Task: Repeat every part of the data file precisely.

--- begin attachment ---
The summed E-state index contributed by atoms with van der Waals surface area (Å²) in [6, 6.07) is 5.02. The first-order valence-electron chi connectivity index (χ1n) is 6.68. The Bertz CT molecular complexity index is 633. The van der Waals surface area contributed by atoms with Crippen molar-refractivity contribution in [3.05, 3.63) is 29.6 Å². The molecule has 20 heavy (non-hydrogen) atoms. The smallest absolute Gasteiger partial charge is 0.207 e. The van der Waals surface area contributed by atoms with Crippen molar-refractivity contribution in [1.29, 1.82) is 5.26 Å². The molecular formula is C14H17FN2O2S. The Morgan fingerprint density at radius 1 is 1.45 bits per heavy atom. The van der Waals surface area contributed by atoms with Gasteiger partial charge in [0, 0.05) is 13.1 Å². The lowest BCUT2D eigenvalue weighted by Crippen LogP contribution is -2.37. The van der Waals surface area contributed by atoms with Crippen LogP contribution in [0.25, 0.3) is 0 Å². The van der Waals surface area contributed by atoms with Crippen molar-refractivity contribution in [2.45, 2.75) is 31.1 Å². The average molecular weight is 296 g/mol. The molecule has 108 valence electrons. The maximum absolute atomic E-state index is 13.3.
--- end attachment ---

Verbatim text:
The summed E-state index contributed by atoms with van der Waals surface area (Å²) in [6, 6.07) is 5.02. The first-order valence-electron chi connectivity index (χ1n) is 6.68. The Bertz CT molecular complexity index is 633. The van der Waals surface area contributed by atoms with Crippen molar-refractivity contribution in [3.05, 3.63) is 29.6 Å². The molecule has 20 heavy (non-hydrogen) atoms. The smallest absolute Gasteiger partial charge is 0.207 e. The van der Waals surface area contributed by atoms with Crippen molar-refractivity contribution in [1.29, 1.82) is 5.26 Å². The molecular formula is C14H17FN2O2S. The Morgan fingerprint density at radius 1 is 1.45 bits per heavy atom. The van der Waals surface area contributed by atoms with Gasteiger partial charge in [0, 0.05) is 13.1 Å². The lowest BCUT2D eigenvalue weighted by Crippen LogP contribution is -2.37. The van der Waals surface area contributed by atoms with Crippen LogP contribution in [0.25, 0.3) is 0 Å². The van der Waals surface area contributed by atoms with Crippen molar-refractivity contribution in [2.45, 2.75) is 31.1 Å². The average molecular weight is 296 g/mol. The molecule has 108 valence electrons. The maximum absolute atomic E-state index is 13.3.